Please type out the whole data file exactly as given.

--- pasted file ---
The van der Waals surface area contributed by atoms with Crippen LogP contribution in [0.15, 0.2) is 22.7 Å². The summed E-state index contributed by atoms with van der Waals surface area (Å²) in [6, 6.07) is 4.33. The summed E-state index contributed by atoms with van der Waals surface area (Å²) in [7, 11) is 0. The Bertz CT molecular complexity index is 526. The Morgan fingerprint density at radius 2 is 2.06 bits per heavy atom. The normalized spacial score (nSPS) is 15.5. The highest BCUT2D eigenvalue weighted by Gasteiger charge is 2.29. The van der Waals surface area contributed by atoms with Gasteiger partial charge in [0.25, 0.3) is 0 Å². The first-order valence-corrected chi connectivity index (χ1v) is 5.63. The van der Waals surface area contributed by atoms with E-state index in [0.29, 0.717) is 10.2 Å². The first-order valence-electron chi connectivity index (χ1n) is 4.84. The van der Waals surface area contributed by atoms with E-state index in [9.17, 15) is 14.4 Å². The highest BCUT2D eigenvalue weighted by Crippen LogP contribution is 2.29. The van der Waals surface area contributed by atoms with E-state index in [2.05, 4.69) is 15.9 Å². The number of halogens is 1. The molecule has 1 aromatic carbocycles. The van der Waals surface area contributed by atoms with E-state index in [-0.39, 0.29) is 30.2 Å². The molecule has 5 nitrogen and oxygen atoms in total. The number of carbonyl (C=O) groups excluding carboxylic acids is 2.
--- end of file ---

The van der Waals surface area contributed by atoms with Crippen LogP contribution in [0.15, 0.2) is 22.7 Å². The summed E-state index contributed by atoms with van der Waals surface area (Å²) in [6, 6.07) is 4.33. The summed E-state index contributed by atoms with van der Waals surface area (Å²) in [7, 11) is 0. The Bertz CT molecular complexity index is 526. The Morgan fingerprint density at radius 2 is 2.06 bits per heavy atom. The normalized spacial score (nSPS) is 15.5. The highest BCUT2D eigenvalue weighted by Gasteiger charge is 2.29. The van der Waals surface area contributed by atoms with Gasteiger partial charge in [0.25, 0.3) is 0 Å². The first-order valence-corrected chi connectivity index (χ1v) is 5.63. The van der Waals surface area contributed by atoms with E-state index in [0.29, 0.717) is 10.2 Å². The first-order valence-electron chi connectivity index (χ1n) is 4.84. The van der Waals surface area contributed by atoms with E-state index in [9.17, 15) is 14.4 Å². The highest BCUT2D eigenvalue weighted by Crippen LogP contribution is 2.29. The van der Waals surface area contributed by atoms with E-state index in [2.05, 4.69) is 15.9 Å². The number of halogens is 1. The molecule has 1 aromatic carbocycles. The van der Waals surface area contributed by atoms with E-state index in [-0.39, 0.29) is 30.2 Å². The molecule has 5 nitrogen and oxygen atoms in total. The number of carbonyl (C=O) groups excluding carboxylic acids is 2.